Tolerance and Drug Addiction Columbia SC

Statistics on prescription drug abuse are startling: deaths from drug overdose in the United States have tripled since 1990. The bulk of deaths caused by drug overdose have been from prescription drugs. The misuse of prescription medication is and will be at the forefront of public health concerns.

Why does prescription drug abuse occur and who ends up addicted are important points to consider when examining this issue. Anna Lembke, MD, is an addiction expert at the Stanford School of Medicine and spoke about the development of prescription drug addiction. Lembke brings to attention the fact that most people who end up addicted to prescription medication weren't just "looking for a buzz."

Doctors who prescribe medication are also just trying to help patients who are suffering from chronic pain or other ailments. The issue with prescription drugs is when people continue taking them habitually. Lembke says, "The problem with... prescription opioids is that they actually do work for pain initially... But for most people, after you take them every day for let's say a month or more, [you] build up tolerance where they stop working so then you need more of the same drug to get the same effect and it escalates on like that."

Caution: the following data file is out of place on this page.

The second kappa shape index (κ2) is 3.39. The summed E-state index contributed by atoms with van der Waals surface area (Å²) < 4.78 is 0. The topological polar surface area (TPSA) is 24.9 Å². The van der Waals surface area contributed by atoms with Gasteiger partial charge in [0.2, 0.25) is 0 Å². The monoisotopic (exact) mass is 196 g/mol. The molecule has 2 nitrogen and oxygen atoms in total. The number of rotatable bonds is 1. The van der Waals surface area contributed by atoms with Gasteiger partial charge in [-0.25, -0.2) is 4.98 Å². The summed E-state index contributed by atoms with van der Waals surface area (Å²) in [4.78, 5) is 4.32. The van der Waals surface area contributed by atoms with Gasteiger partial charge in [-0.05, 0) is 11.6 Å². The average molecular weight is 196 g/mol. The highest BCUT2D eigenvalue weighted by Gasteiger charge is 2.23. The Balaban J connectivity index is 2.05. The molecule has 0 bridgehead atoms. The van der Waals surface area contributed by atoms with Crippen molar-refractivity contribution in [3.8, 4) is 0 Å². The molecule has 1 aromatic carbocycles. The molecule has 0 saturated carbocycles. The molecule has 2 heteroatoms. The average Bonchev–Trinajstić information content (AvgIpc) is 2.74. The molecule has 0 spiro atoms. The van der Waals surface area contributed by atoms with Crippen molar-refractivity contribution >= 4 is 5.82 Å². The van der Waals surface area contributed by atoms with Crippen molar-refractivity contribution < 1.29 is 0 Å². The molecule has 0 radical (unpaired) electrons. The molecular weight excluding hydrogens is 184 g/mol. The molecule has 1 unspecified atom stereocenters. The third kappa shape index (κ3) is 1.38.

Building up a tolerance is what leads to drug abuse in the first place. Once a tolerance for a drug has been created, the person requires more and more of that painkiller to feel its effect. If the individual cannot get more of the medication, symptoms of withdrawal can occur. Withdrawal symptoms are highly unpleasant and can make the individual extremely sick. If there is a physical dependence on prescription drugs, the individual must undergo medically-managed detox to safely withdrawal from the substance.

The journey from taking prescription drugs to prescription drug abuse is indirect, that's why many become addicted. "I really think the process is insidious, both for the patients who become addicted and the doctors who prescribe them. It happens in a subtle journey – when all of the sudden [patients are] using them not just for pain but also maybe to relax themselves, to lift their mood, to be able to go out to a party if they're feeling anxious, and the doctors continue to prescribe them because they started out working, the patients were happy [and] their function improved. The dose is escalating, but they want to keep the patient happy for all kinds of reasons," says Lembke.

The take home message is: prescription drug addiction can happen to anyone — men, women, the young and elderly, are susceptible.

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